Malaria is a tropical disease caused by a parasite transmitted by the bites of infected female Anopheles mosquitoes. After a period spent in the liver, malaria parasites multiply within red blood cells, causing symptoms such as fever, headache, and vomiting. Malaria is preventable and curable and recently WHO recommended a ground-breaking malaria vaccine for children at risk (WHO, 2021[1]). Still, if left untreated, malaria can become life-threatening by disrupting the blood supply to vital organs.

As part of the SDG targets, the UN set a goal to end the epidemic of malaria by 2030. In 2021, WHO certified China malaria free, a significant accomplishment for China and a major milestone for malaria elimination in the Western Pacific region. Malaysia reported zero malaria cases and is part of the WHO E-2025 Initiative to eliminate malaria by 2025, together with Korea and Vanuatu. Meanwhile, DPRK and Thailand were selected to participate in the E-2025 initiative towards the elimination of malaria by 2025 (WHO, 2021[2]).

About 2.31 billion people are at high risk in Asia-Pacific. Malaria-endemic countries and territories in the region are Papua New Guinea, Solomon Islands, Pakistan, India, Nepal, the Philippines, Indonesia, Myanmar, Lao PDR, Cambodia, Thailand, DPRK, China, Viet Nam, Bangladesh, Korea and Malaysia. Malaria transmission is intense in some areas of Papua New Guinea and the Solomon Islands; it is also intense in focal areas in the Greater Mekong Sub-region, including forested areas of Cambodia, Lao PDR and Viet Nam, where malaria disproportionately affects ethnic minorities and migrant workers. Malaria is also restricted in its distribution in Malaysia and the Philippines. Mobile and indigenous populations as well as infants, young children and pregnant women are especially vulnerable.

In 2020, South-East Asia accounted for 2% (5 million) of the estimated 241 million malaria cases globally. Presumed and confirmed cases were concentrated in Papua New Guinea, Myanmar and Pakistan (Figure 3.29, left panel). Death were estimated to be 9 000 in 2020, with the highest mortality rates in Papua New Guinea and the Solomon Islands (Figure 3.29, right panel) (WHO, 2021[2]).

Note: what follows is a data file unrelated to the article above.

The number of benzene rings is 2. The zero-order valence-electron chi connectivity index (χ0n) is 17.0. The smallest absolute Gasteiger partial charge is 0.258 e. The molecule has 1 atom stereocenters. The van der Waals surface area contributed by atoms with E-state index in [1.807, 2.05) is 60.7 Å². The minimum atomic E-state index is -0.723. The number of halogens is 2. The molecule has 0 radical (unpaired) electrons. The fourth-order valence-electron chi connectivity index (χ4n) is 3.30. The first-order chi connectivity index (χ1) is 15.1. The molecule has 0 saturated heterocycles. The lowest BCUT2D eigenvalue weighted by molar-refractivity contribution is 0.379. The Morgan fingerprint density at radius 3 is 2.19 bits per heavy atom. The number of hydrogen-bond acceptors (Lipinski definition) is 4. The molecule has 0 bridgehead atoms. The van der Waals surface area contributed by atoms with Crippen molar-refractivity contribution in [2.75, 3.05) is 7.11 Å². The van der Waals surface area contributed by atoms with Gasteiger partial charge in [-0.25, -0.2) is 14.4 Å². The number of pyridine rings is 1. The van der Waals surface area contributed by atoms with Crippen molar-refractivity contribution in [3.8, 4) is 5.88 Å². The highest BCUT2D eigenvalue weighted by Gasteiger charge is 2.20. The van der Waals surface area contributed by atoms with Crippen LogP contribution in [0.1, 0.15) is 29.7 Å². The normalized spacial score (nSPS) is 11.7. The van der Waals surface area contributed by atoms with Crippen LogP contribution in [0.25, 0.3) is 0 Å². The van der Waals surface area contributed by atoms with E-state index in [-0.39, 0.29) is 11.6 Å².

For a balanced understanding, changes in the number of malaria cases should be viewed in parallel with changes in malaria incidence. The number of estimated cases per 1 000 population at risk showed a decline in all reporting Asia-Pacific countries and territories from 2010 to 2020, except for Papua New Guinea (Figure 3.30). After nearly four years of maintaining zero indigenous cases, and after intensive external evaluations including field assessments, Sri Lanka was certified by WHO as malaria-free in September 2016. The key interventions quoted for the successful reduction of malaria burden in Myanmar were placement of village health volunteers strategically at rural, remote, hard to reach and conflict areas, good coverage of insecticide-treated bed nets amongst at-risk population and improved access to artemisinin-based combination treatment (Mu et al., 2016[3]; Linn et al., 2018[4]).

The number of malaria cases not treated increased to around three out of ten in Papua New Guinea and the Philippines, whereas it decreased significantly to less than one in six in Nepal and Bangladesh from 2000 to 2020 (Figure 3.31). During the same period, the number of malaria cases not treated doubled to one in five in Myanmar, while they decreased by two-thirds in Cambodia and went down to almost zero in Viet Nam.


[4] Linn, N. et al. (2018), “Are village health volunteers as good as basic health staffs in providing malaria care? A country wide analysis from Myanmar, 2015”, Malaria Journal, Vol. 17/1,

[3] Mu, T. et al. (2016), “Malaria incidence in Myanmar 2005-2014: Steady but fragile progress towards elimination”, Malaria Journal, Vol. 15/1,

[1] WHO (2021), WHO recommends groundbreaking malaria vaccine for children at risk,

[2] WHO (2021), World Malaria Report 2021,

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